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There Are Plaintiffs and . . . There Are Plaintiffs: An Empirical Analysis of Securities Class Action Settlements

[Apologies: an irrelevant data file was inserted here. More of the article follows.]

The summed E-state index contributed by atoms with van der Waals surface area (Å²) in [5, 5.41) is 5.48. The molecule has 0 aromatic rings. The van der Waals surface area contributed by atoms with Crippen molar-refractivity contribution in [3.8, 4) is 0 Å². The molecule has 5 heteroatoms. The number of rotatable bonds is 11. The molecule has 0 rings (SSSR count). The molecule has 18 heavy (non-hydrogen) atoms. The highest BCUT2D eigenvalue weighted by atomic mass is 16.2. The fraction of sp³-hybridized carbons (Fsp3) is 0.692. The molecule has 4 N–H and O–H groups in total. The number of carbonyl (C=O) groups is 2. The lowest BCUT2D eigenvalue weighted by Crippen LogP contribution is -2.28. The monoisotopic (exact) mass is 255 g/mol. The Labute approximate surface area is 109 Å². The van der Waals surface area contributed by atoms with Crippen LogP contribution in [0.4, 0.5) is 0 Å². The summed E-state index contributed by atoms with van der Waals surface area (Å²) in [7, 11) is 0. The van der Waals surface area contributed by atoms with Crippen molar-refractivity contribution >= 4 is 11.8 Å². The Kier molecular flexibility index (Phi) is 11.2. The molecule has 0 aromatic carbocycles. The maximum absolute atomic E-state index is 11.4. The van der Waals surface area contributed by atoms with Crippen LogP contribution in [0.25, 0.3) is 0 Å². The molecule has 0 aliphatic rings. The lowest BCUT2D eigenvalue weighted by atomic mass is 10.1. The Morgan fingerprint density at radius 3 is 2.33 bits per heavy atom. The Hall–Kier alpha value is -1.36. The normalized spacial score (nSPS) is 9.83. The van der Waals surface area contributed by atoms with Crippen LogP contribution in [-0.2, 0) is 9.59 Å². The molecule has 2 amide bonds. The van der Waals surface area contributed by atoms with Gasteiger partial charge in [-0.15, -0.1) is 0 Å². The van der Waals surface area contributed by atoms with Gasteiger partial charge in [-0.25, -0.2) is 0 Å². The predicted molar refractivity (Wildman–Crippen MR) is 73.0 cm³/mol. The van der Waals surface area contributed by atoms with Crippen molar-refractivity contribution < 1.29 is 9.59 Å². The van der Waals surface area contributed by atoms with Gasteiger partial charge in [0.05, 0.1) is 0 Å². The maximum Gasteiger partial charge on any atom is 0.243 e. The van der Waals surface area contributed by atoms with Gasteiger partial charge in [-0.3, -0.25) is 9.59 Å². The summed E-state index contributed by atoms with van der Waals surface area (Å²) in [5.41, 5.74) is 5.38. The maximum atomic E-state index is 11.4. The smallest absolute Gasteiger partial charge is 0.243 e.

Reform of the securities class action is once again the subject of national debate. The impetus for this debate is the reports of three different groups -- the Committee on Capital Market Regulation, the Commission on the Regulation of US Capital Markets in the 21st Century, and McKinsey & Co. Major reform of the securities class action occurred with the Private Securities Litigation Reform Act of 1995 (PSLRA). Among the PSLRA's contributions is the introduction of procedures by which the court chooses a lead plaintiff for the class. One of the forces propelling the PLSRA's enactment was the charge that the merits did not matter in the settlement of securities class actions. This charge was leveled in a widely celebrated article that examined six settlements that fell in a tight band of twenty to 27.35% of the allowable recovery. This claim is not only debunked here but flatly rejected by other studies that find that settlements range widely and that the strength of the complaint matters -- likely a lot.

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